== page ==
A Rare Plant Specialty Nurseryin Port Townsend Washington
Sue Milliken & Kelly Dodson, proprietors
What's New at The Farm - July 15 2014
We are going through reentry after an amazing week looking at plants in Colorado with our friend Dan Post. The trip was orchestrated by our friend and Master Plant Puppeteer, Panayoti Kelaidis who is Senior Curator and Director of Outreach at Denver Botanic Gardens. Panayoti is a plant fiend who has never met a plant in which he couldn't find some meritorious quality to celebrate. Fortunately, that same approach is applied to people and Read more....
The Skinny on Far Reaches Farm
Welcome to our online store and hope you
find many of the rare plants offered as fun as we do. We’ve been collecting, growing and learning
about plants all our lives and the excitement has simply grown with time and we
look forward to sharing our phytomaniacal obsession with you. There are worse things to be afflicted with
than gardening. Take a moment and read some of the categories to your left on this page like "About Our Plants" for example so you know what to expect.
We have many more plants available here at the nursery that are not listed on our online store. Many are too large or don't ship easily or are in small quantities or we just haven't managed to get them up on the website. If we just didn't need to sleep, we could get more done. The nursery is not open all the time so check our hours and open days.
We propagate and grow most of our plants
ourselves which allows us to grow many more impractical species than we should. Many times people shy away from a rare plant thinking it is hard to grow, but more often, it is difficulty of propagation or simply not fitting into a standard nursery routine that makes a plant rare in commerce. Of course, not all of our plants are uncommon - that would be leaving out way too many good ones such as some of our favorite herbaceous genera like Trillium, Meconopsis, Podophyllum, Paeonia, Paris, Heloniopsis, Crocosmia and then the woody genera like Sorbus, Styrax, Magnolia, Decaisnea, Hydrangea and the like.
We will be adding new plants frequently so do check back.
We continue to enjoy the response from our customers - thank you! Here are a few of the comments we have received:
order(s) today. My plants arrived beautifully packed,
healthy, and surprisingly large. Thank you Far Reaches Farm!” – B.
H. North Carolina
“I received my plants this morning and what fine ones they
Thank you, too, for the bonus
Iris. I will certainly sing your praises among the plant groups I
belong to and, rest assured, I will be ordering from you again.” – RH – Colorado
Thank you, thank
you for your beautifully wrapped plants that made their way to Montana bursting with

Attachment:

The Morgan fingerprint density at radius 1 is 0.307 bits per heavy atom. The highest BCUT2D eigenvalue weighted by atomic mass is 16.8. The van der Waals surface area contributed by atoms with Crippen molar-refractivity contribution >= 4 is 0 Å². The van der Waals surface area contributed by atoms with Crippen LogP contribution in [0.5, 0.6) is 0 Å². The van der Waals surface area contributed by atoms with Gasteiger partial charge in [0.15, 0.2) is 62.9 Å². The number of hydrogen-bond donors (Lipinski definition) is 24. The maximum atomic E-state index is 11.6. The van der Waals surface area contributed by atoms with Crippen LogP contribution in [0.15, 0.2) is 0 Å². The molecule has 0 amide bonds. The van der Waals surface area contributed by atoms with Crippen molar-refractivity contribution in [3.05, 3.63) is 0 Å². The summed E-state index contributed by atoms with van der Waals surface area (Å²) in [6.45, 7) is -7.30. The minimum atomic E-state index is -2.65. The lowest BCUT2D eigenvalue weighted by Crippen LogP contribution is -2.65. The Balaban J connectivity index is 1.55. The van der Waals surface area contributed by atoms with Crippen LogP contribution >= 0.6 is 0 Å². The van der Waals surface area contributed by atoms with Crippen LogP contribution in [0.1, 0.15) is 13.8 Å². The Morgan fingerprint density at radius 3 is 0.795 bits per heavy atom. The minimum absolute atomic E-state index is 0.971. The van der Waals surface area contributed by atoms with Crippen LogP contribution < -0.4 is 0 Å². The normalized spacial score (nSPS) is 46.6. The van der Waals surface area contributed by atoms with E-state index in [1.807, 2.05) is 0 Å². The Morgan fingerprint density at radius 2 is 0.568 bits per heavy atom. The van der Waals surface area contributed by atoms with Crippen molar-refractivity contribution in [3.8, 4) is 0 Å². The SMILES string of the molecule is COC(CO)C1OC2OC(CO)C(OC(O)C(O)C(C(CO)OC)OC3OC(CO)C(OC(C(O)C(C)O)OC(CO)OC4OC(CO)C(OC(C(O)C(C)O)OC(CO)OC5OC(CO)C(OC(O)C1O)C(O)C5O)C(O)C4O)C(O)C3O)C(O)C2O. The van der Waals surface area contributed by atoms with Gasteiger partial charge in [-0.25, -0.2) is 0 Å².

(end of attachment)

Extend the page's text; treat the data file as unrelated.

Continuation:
vibrance and energy!” – LS – Montana
“This is my second order
with you. Your plants in my first order were large, healthy and very well
packed. I greatly appreciate doing business with you, and look forward to
more in the future. I understand you recently started offering plants
online mail order, it is great to have you as a resource for these beautiful
and rare plants. Keep up the great work, and know that you have a very
pleased and happy customer.” AO -
“I received my plant order yesterday. I just want to say I
am so excited by the wonderful condition of the plants and the excellent
shipping conditions you provided! You did a wonderful job of
packing. The plants are in beautiful condition and are so healthy.
I also want to thank you for the bonus plant! I didn’t expect that so it was a
wonderful surprise. I will certainly recommend your mail order
KD -- Washington
“you have sent me the finest mail-order plant material I
have ever received. Am spreading the word among all the Connecticut gardeners I know.”
RK - Connecticut
Large Band Pot This is a fine plant and another of the Bressingham Gardens introductions. Good ripe tomato red flowers arrayed nicely on the stem and held out to maximize viewing. Very accommodating those Brits. The flowers are nicely ranked with some overlap on each side which creates a showy floral synergistic effect. This is a compact grower to just a couple feet tall and very useful where you need a shorter plant that can still pack a punch. No doubt a sister seedling to 'Bressingham Blaze' from the same cross of C. masoniorum x C. paniculata as both were introduced in 1970.
4" Pots Excellent selection from the former Heronswood nursery of this robust woodlander noted for the dark hued stems especially in the new growth. This is an exuberant grower sending up big dark chocolate asparagus spears of new growth in late spring which branch out as they get taller bearing small creamy-green bells followed by glistening small black fruit. The young leaves carry some of coloring of the new growth and the whole plant retains this color better if grown in sun in our mild sun climate. In our shade garden, the foliage matures to a very pleasing dark olive-green and seems like some impressive cousin to bamboo as it can each 5'-6' tall. We always mulch ours in winter as we don't want to freeze out the crown and the new growth can start early here in the PNW so this mulch protects it from getting frosted. An easy and stunning plant. This was and still is offered as a selection of Disporum cantoniense but we thank Bleddyn Wynn-Jones for correctly identifying this as to species.